When you become an author, it gets a lot harder to read. You live with a constant ache of hunger for what you’re trying to create: words that can take the mind away from everyday routine. Those words become more difficult to find.
Part of the reason is that once you’ve had your work edited, you start to see the errors in other people’s books. This is not limited in any way to works published by independent publishers or those that are self-published. In fact, as the world of publishing settles down from the great upheaval caused by opened channels, I read just as many books with blatant errors and bad editing published by the Great Traditionals as independents. I’ve given up on a few of my favorite authors (John Irving comes to mind) who are published by the established houses because I couldn’t take the lack of editing or copyediting. I haven’t been in book publishing long enough to know why this has happened. In some cases, including Mr. Irving’s, I think the author’s britches got so big, they decided not to let anyone push them around. In other cases, I think budgets have got in the way of traditional good editing, which means the Great Traditionals have become nothing more than the Big Guys.
The other reason my hunger for losing myself in a book is harder to abate, however, is story line. I am tired of formula writing and, believe it or not, I think readers are, too. It’s why I can get into certain well- written series, but only go three or four books before I get bored. The same story told twenty times is not what I seek. Some authors certainly are successful at multiples, and I think that’s because the writer can make you fall in love with the recurring characters while also finding a way to shock you with the crimes or mystery or story line (Nora Roberts writing as J.D. Robb comes to mind. I can always read one of those books because I love the strong woman hero. The crimes give me the creeps. But they keep me reading because I want my hero to defeat the villain). The lack of fresh story also is one of the reasons I stopped reading pure romance a while ago. I just got sick of: lonely woman finds man, they fall in love, they get separated or pissed at each other and then they get back together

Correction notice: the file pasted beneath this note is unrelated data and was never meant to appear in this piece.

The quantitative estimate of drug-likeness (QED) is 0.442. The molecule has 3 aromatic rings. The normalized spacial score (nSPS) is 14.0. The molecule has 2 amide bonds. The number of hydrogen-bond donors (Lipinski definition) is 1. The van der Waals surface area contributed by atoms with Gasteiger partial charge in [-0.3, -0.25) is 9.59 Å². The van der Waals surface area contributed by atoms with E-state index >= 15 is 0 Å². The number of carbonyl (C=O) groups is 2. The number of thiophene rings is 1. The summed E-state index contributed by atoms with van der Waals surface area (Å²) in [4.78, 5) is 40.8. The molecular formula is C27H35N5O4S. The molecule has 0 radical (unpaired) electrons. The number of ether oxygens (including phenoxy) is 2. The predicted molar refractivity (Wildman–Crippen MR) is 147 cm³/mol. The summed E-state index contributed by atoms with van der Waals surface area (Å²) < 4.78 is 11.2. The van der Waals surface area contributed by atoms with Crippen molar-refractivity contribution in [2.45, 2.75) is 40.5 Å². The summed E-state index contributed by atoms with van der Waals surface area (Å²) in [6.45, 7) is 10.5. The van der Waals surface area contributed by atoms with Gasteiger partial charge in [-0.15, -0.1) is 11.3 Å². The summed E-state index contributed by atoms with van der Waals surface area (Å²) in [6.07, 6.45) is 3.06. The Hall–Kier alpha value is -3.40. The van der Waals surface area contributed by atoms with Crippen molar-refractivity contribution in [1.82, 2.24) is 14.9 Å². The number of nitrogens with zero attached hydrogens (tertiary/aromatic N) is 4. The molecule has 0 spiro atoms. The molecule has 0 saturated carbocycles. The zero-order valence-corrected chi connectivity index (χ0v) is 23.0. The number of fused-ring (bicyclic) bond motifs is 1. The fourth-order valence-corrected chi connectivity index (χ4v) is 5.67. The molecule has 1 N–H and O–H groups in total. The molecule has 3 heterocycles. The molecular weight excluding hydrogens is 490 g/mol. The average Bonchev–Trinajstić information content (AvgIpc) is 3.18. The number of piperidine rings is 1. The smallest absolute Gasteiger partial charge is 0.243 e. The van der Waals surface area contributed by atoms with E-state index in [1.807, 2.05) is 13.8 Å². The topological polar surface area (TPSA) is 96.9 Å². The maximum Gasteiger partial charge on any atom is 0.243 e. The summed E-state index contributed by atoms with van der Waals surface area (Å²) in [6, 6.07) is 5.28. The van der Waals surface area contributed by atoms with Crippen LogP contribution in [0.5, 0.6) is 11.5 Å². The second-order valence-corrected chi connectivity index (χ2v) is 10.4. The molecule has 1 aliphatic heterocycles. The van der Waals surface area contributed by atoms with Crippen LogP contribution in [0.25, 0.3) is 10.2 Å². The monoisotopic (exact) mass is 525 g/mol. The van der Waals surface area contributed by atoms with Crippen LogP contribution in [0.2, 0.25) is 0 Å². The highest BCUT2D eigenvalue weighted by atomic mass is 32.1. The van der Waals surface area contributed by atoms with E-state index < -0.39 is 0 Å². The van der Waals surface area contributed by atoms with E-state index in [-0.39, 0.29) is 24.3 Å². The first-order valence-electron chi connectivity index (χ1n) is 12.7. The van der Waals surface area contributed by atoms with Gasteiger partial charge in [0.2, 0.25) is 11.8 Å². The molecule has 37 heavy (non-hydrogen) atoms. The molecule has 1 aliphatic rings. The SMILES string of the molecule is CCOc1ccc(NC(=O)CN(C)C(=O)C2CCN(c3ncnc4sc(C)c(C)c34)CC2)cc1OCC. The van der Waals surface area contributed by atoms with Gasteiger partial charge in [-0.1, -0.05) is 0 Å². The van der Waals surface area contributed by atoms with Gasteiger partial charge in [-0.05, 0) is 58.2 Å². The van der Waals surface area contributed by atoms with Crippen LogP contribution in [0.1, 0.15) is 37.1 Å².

So when it comes to reading these days, I just look for something that makes me lose myself in the story. We all need this. For me, that means I’m not stumbling over bad editing. It also means the story moves along nicely; I care about the characters. I have tended towards mystery and some mystery/romance the last few years. But I’ve always loved sci fi or fantasy as well. So my thanks this week to C.J. Brightley. I read the first of her Erdeman series: The King’s Sword. And it delighted me. Because I was cheering for the character, understanding his weaknesses and rooting for a new king in a kingdom that doesn’t exist except in a good writer’s mind.–Genilee Swope Parente